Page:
“We use the best we can find for our food, wine,
cutlery, crockery and glassware,” says Shuttleworth. “So
although our prices are in the higher bracket, we want
our guests to feel they have received good value for their
Here are 10 tips from South Africa’s winning
restaurateurs to help you find your own secret sauce:
‘Circle of Life’ dish
Most restaurants are
low-margin businesses,
profit making up only
of turnover
Manage client relationships
“The most important thing in the restaurant
business is the relationship with your guest; that
welcoming feeling when the staff remembers you and your
family and what your preferences are,” says David Higgs,
reigning winner of the Eat Out top chef award and head
chef at the Saxon Hotel in Johannesburg’s Five Hundred
restaurant. “Regular clientele like to see progress, whether
it is in your menu or interiors. At some point we all make
mistakes as we are all human. [But] if you have a good
relationship with your guests, they will forgive you and
be back. If not, social media can have a very detrimental
effect on your business reputation!”
Address customer problems as
soon as possible
“Deal with customer complaints as soon as possible, on
the same day if you can,” advises Higgs. “When left for
too long, it becomes tricky to solve. Generally speaking, a
problem can be cleared up fairly quickly when the owner
or manager of a restaurant speaks to an unhappy guest.
People just want to know that they are being heard and
that their problem is being dealt with.”
Pay attention to the whole
guest experience
“Never forget that when you work in the hospitality industry
you are in the food, drinks and making people happy business,”
says Chef Bertus Basson of Overture at Hidden Valley Wines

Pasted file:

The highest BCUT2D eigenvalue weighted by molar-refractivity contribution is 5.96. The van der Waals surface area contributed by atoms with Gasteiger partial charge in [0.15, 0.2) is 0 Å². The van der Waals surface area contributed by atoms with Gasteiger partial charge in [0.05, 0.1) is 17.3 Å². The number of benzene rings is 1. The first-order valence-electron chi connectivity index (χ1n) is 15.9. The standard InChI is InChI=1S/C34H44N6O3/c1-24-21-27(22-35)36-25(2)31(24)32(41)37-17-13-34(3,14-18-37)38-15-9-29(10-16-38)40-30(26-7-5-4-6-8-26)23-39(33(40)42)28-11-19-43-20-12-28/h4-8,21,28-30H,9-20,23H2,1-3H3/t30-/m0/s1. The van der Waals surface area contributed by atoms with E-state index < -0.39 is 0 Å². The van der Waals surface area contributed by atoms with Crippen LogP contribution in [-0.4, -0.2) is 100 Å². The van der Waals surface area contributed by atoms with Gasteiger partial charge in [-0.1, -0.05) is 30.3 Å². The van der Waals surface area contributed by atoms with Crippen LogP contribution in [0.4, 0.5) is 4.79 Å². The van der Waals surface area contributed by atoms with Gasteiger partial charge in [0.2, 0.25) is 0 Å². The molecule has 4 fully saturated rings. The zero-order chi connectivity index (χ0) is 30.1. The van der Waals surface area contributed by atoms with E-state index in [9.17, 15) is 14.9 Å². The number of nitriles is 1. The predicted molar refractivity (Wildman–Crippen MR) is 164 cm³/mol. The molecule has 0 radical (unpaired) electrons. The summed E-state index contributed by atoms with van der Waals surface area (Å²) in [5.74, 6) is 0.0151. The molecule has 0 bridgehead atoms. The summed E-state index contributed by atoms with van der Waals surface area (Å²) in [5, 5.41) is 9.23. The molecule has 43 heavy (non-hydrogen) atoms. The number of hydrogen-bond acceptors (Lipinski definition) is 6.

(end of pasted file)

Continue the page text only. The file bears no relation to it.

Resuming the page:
in Stellenbosch. He points out that creating the right ambience
– using lighting, music, and so on – creates a great guest
experience and keeps patrons coming back for more.
Higgs agrees. “Pay attention to the welcome and departure
of every guest,” he says. “Giving them acknowledgement,
preferably by name, especially at the end of the evening, will
make your guests feel welcome and valued.”
Get involved in every aspect
of the business
Dale-Roberts explains that he was involved in every aspect of
the business from the very beginning, including mopping the
floors and deciding on which products to use to clean the leather
couches. “Be involved and know every aspect of your business,”
he suggests. “And then you can hand over tasks to be managed
by other people.”
Don’t become complacent
“We have weekly meetings to discuss and implement
new ideas, which we believe will improve the guest experience,”
Shuttleworth says. Dale-Roberts also believes in constant
growth. “You must always look at what you do and renew it, not
only for those who buy your product, but also for yourself and
your staff,” he says.
“It is good to evolve and good for morale to see yourself and
your business grow. That’s why we constantly work at improving
what we do and how we do it.” ■
[email protected]